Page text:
On Sunday, January 15, an Egyptian court in Cairo sentenced 82 people, including 22 children, to prison sentences ranging between five years and life imprisonment for participating in anti-government protests in September 2019.
According to the Middle East Eye, a total of 103 people were on trial in Cairo’s criminal court on terrorism charges. The court sentenced a total of 82 people, out of whom 38 were given life sentences and 44 others were given prison terms of between 5 and 15 years. 23 of the 38 who were given life sentences were tried in absentia, including businessman Mohammad Ali.
Apart from charges related to participating in the protests, obstructing public servants, and indulging in violence against them, the court also found the children guilty of charges related to posting videos on social media platforms such as YouTube, WhatsApp, and Facebook, as well as disrupting traffic.
Mohammad Ali was considered the main trigger for the 2019 protests after the videos he made and uploaded from exile in Spain went viral. In these videos he alleged that al-Sisi’s administration was indulging in corruption.
As a consequence, several small-scale protests broke out in different parts of Egypt in September 2019, which went on for days despite the state’s attempts at suppression. The protesters had demanded the ouster of president al-Sisi.
Similar protests were held a year later, to mark the anniversary of the original protests. At least one protester was reportedly killed by security forces during the crackdown in 2020.
Over 4,000 people were arrested for participating in the protests in September 2019, including hundreds of children. The children sentenced on Sunday were arrested for participating in protests in Suez.
Experts question verdict
Several lawyers representing the children in the case questioned the verdict, saying that it was based on little or no evidence. They also called it cruel to children and disproportionate to the charges, Mada Masr reported.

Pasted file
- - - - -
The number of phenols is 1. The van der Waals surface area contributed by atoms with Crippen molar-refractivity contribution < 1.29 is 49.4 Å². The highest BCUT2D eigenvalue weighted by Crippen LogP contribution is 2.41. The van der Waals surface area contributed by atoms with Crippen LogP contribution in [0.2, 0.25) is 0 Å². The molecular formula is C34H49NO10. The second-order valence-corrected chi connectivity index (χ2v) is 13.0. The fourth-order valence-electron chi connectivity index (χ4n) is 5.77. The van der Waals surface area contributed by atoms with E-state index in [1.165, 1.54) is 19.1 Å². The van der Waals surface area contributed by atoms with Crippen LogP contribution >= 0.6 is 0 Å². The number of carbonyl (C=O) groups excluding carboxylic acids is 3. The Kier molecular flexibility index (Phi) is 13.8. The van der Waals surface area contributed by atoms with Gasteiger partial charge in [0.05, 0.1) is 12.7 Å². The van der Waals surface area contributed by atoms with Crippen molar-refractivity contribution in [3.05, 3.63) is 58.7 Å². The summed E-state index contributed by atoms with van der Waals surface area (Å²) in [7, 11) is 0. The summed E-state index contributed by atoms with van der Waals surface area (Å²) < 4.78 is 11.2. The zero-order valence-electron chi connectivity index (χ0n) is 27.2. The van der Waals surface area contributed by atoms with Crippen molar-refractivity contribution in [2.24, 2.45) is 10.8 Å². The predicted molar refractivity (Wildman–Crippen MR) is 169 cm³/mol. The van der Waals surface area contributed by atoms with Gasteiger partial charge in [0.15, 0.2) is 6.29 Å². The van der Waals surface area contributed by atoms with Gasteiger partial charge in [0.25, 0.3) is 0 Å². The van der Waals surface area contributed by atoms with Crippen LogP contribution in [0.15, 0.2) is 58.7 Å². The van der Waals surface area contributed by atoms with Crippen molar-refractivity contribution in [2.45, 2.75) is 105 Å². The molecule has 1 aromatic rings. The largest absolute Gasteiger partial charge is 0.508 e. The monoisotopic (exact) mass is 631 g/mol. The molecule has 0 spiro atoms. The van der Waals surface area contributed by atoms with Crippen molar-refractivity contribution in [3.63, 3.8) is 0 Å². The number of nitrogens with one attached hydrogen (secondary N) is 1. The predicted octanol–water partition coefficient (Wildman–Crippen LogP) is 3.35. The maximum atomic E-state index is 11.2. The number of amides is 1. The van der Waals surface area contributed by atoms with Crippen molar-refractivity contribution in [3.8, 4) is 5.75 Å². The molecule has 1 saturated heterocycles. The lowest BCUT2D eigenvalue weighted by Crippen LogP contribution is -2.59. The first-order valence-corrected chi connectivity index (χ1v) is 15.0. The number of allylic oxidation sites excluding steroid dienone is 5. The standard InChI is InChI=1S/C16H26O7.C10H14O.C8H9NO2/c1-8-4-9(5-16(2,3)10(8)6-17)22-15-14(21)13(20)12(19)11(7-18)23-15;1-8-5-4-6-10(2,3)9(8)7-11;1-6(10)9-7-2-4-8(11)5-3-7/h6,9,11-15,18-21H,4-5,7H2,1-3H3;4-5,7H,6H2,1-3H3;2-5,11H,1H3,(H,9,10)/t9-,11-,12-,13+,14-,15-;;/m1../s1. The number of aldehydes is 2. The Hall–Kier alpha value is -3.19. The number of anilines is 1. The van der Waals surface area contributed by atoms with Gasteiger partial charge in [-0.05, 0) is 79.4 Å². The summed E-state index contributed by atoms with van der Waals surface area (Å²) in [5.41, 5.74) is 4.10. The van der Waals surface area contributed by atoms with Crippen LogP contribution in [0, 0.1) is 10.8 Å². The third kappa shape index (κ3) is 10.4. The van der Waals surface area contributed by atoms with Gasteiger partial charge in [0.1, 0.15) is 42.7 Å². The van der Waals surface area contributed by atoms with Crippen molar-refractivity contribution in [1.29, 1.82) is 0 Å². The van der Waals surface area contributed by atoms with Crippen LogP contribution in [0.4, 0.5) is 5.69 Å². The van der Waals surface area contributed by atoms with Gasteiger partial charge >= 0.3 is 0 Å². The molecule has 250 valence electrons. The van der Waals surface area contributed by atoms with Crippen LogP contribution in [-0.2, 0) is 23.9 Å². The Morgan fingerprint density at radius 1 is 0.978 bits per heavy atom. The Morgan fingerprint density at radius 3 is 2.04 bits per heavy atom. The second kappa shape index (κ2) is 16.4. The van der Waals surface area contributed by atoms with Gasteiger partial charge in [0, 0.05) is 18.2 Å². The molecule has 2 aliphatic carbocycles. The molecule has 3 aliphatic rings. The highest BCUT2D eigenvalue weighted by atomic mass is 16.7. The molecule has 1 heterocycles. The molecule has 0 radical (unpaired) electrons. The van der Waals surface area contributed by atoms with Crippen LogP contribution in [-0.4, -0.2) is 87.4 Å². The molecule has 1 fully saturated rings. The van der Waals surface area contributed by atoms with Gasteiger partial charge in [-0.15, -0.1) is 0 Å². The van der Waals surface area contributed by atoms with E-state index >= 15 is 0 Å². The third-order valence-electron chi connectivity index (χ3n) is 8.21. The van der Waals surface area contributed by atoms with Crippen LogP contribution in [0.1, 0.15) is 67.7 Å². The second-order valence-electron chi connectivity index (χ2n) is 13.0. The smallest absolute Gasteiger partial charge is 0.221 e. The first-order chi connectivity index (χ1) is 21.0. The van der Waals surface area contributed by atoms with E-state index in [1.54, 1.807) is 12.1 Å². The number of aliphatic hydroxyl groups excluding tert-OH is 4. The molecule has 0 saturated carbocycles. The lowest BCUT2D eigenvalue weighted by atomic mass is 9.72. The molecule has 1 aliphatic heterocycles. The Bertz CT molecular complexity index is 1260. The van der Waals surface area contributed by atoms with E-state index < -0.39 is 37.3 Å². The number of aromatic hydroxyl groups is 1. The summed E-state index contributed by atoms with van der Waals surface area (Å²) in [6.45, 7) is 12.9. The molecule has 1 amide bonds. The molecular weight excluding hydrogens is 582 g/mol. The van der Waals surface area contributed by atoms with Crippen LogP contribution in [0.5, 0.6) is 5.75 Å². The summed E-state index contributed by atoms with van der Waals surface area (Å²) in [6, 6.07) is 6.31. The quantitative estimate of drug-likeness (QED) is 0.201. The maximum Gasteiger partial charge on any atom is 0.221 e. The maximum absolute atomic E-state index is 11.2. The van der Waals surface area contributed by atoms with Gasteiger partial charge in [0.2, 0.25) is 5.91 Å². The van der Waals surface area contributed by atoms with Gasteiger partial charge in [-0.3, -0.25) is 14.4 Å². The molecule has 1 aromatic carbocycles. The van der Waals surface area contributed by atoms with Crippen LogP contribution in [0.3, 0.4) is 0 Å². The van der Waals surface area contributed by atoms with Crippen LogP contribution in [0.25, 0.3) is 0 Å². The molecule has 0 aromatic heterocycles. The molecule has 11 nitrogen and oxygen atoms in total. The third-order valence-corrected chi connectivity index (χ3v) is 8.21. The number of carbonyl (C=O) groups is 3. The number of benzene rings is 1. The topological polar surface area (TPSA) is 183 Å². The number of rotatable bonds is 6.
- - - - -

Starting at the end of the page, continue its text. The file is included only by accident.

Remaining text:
According to the experts quoted by the Middle East Eye, the verdict of the Cairo court cannot be appealed as it has been issued by a terrorism circuit court. However, the verdict will also not be implemented until the president ratifies it.
Ahmed Attar, a researcher with the Egyptian Network for Human Rights, told Middle East Eye that “the detention of the protesters was arbitrary and done without warrant.” He claimed that “many of the defendants were subjected to enforced disappearance and torture before being charged.” He also suggested that “these cases are politically motivated, with no evidence to support the charges.”
Egypt under Abdel Fattah al-Sisi, who first came to power in a coup in 2013, has seen massive crackdowns on the political opposition, human right activists, and journalists. Though the al-Sisi administration finally lifted the state of emergency in the country, in place since 1967, in 2021, protests and strikes are still illegal. According to one estimate, there were over 65,000 political prisoners in the country in 2021.